Taylor Swift’s Miss Americana is the Conversation I Want To Have

No matter what you think of Taylor Swift, you can’t ignore that she isĀ the major player in crossover culture, and she is having an overdue documentary moment. The trailer for her personal documentary Miss Americana (out tomorrow in select theaters and on Netflix) has a tone that naysayers may roast, but is giving me all the sustenance I need right now. It is exactly the conversation I want to have.

 

While everyone was wondering where she was in the run up to the 2016 election, or in the ensuing years when Trump insisted on enacting inhumane policies and spewing hateful rhetoric that our fellow Tennesseans gobbled up, Taylor was apparently quietly living out her own internal battle that seems very familiar to me.

“I had to deconstruct an entire belief system. Toss it out and reject it.”

Taylor and I have little in common (besides fun blonde bangs and being “too skinny”), but we live in the same state, surrounded by the same red state values that bristle up against progressive ideals. I know exactly the very prevalent idea that women cannot say what we want to say when we want to say it in our spaces, in our communities. And while I have never been a person who feels like my opinions are curated or quashed, I know the deep seated need to allay, to assuage and to accommodate.

Since the events of 2016, I’ve blown that need to bits. Everything I believed about where I come from, why we believe what we do, what that means for my children and our future, how that connects us to the larger community and to the whole of humanity, all of it, blasted. I could no longer make tiny concessions here and there for the racism, the bigotry, the willful ignorance I saw all around me. I had to throw it all out, and hope I was able to piece together something better from entirely new materials.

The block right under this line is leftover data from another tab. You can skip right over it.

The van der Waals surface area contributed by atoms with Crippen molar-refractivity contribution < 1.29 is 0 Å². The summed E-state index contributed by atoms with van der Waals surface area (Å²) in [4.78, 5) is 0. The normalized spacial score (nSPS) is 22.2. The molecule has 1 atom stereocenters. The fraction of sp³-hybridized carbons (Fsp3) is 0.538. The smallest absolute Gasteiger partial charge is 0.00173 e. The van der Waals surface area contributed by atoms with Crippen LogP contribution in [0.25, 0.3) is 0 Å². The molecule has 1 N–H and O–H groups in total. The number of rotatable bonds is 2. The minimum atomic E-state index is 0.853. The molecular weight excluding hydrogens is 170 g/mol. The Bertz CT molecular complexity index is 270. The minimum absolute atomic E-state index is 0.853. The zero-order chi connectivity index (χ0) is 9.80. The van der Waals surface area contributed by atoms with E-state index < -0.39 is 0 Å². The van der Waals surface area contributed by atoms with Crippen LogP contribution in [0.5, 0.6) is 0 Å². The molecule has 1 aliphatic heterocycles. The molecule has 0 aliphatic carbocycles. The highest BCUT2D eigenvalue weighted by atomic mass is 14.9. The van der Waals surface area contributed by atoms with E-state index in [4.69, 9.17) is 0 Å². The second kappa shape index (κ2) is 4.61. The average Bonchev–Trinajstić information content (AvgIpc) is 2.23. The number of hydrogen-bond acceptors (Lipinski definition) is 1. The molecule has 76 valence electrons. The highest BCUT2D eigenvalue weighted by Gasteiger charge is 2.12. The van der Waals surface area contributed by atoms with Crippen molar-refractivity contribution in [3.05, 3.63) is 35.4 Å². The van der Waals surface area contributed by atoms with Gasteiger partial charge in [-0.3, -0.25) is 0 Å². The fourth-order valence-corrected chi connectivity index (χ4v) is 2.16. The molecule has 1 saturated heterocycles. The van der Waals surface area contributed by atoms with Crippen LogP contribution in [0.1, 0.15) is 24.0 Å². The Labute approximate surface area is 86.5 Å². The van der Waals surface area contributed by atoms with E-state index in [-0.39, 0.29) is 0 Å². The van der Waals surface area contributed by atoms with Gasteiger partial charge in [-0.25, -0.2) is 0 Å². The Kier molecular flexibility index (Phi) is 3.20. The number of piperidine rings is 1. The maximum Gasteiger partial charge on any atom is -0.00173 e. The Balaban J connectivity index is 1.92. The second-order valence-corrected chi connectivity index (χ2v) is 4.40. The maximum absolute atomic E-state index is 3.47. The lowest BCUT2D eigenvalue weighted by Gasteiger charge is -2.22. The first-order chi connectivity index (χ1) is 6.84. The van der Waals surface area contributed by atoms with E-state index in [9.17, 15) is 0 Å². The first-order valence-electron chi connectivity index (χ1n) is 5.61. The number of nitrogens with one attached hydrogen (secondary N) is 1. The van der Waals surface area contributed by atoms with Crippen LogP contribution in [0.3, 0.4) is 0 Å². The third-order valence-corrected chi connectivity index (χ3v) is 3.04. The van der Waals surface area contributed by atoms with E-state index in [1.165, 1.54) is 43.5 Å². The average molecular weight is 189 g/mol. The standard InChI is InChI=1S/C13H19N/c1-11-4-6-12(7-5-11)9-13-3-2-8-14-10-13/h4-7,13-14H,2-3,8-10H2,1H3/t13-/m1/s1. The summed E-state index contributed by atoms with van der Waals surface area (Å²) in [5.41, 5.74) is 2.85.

“It was happiness without anyone else’s input.”

Authenticity is a platitude. Being true to yourself is a tchotchke. Finding happiness by searching for exactly what you want to believe and what you want to say without relying on a single person to stoke your intellectual fire is freedom. It’s lonely, but it’s living.

Taylor says in the trailer that no one saw her for a year. I can promise that if she was truly deconstructing, she probably needed even longer. I have felt more deeply alone in the last three years than I have in my entire life, and yet the years themselves have been the most exhilarating. As Taylor says, “It feels fucking awesome.”

“I feel really good about not feeling muzzled anymore.”

I’m almost a decade older than Taylor Swift, and I very distinctly remember turning 30 and truly finding my own voice. I got my first tattoo to commemorate it, not the decade, but the newfound surety that I was all my own. No one will ever accuse me of being the silent and submissive type, but I know what it is to be wary of bucking the system that made you who you are, that birthed your entire identity. But when you throw off that yoke and raise your head, the air you breathe hard won and all your own, nothing is better.

I can’t wait to watch Taylor raise her head in Miss Americana.

Miss Americana will be released tomorrow on Netflix and in select theaters.
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